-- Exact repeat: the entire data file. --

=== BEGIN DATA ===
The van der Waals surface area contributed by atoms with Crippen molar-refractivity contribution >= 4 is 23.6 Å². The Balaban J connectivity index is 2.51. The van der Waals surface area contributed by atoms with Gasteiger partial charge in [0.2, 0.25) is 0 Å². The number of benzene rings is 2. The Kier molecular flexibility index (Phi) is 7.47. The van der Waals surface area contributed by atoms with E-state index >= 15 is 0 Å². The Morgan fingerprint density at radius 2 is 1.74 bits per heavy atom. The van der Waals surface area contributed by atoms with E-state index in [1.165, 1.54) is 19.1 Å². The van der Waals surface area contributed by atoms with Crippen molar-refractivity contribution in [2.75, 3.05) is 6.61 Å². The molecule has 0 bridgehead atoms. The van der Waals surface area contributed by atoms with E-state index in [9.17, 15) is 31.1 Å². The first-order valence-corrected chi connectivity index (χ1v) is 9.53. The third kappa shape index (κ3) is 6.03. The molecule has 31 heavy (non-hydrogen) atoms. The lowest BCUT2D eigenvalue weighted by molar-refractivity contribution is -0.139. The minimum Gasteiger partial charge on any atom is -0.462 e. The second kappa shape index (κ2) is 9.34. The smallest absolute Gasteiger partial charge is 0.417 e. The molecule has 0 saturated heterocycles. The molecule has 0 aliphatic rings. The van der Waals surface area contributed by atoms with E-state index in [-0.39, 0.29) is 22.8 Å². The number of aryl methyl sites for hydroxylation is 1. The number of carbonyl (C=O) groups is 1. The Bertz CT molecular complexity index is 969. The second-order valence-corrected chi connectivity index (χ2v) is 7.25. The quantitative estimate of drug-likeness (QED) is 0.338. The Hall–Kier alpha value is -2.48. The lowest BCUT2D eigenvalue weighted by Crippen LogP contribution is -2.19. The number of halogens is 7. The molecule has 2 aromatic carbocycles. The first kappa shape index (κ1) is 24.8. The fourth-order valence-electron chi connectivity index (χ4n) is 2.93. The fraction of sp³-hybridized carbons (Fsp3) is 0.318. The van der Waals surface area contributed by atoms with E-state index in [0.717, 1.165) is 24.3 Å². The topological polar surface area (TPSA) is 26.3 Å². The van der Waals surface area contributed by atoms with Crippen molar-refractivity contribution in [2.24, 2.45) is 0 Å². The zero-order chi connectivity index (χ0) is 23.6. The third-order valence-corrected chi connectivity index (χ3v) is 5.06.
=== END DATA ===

The van der Waals surface area contributed by atoms with Crippen molar-refractivity contribution >= 4 is 23.6 Å². The Balaban J connectivity index is 2.51. The van der Waals surface area contributed by atoms with Gasteiger partial charge in [0.2, 0.25) is 0 Å². The number of benzene rings is 2. The Kier molecular flexibility index (Phi) is 7.47. The van der Waals surface area contributed by atoms with E-state index >= 15 is 0 Å². The Morgan fingerprint density at radius 2 is 1.74 bits per heavy atom. The van der Waals surface area contributed by atoms with E-state index in [1.165, 1.54) is 19.1 Å². The van der Waals surface area contributed by atoms with Crippen molar-refractivity contribution in [2.75, 3.05) is 6.61 Å². The molecule has 0 bridgehead atoms. The van der Waals surface area contributed by atoms with E-state index in [9.17, 15) is 31.1 Å². The first-order valence-corrected chi connectivity index (χ1v) is 9.53. The third kappa shape index (κ3) is 6.03. The molecule has 31 heavy (non-hydrogen) atoms. The lowest BCUT2D eigenvalue weighted by molar-refractivity contribution is -0.139. The minimum Gasteiger partial charge on any atom is -0.462 e. The second kappa shape index (κ2) is 9.34. The smallest absolute Gasteiger partial charge is 0.417 e. The molecule has 0 saturated heterocycles. The molecule has 0 aliphatic rings. The van der Waals surface area contributed by atoms with E-state index in [-0.39, 0.29) is 22.8 Å². The number of aryl methyl sites for hydroxylation is 1. The number of carbonyl (C=O) groups is 1. The Bertz CT molecular complexity index is 969. The second-order valence-corrected chi connectivity index (χ2v) is 7.25. The quantitative estimate of drug-likeness (QED) is 0.338. The Hall–Kier alpha value is -2.48. The lowest BCUT2D eigenvalue weighted by Crippen LogP contribution is -2.19. The number of halogens is 7. The molecule has 2 aromatic carbocycles. The first kappa shape index (κ1) is 24.8. The fourth-order valence-electron chi connectivity index (χ4n) is 2.93. The fraction of sp³-hybridized carbons (Fsp3) is 0.318. The van der Waals surface area contributed by atoms with E-state index in [0.717, 1.165) is 24.3 Å². The topological polar surface area (TPSA) is 26.3 Å². The van der Waals surface area contributed by atoms with Crippen molar-refractivity contribution in [2.24, 2.45) is 0 Å². The zero-order chi connectivity index (χ0) is 23.6. The third-order valence-corrected chi connectivity index (χ3v) is 5.06.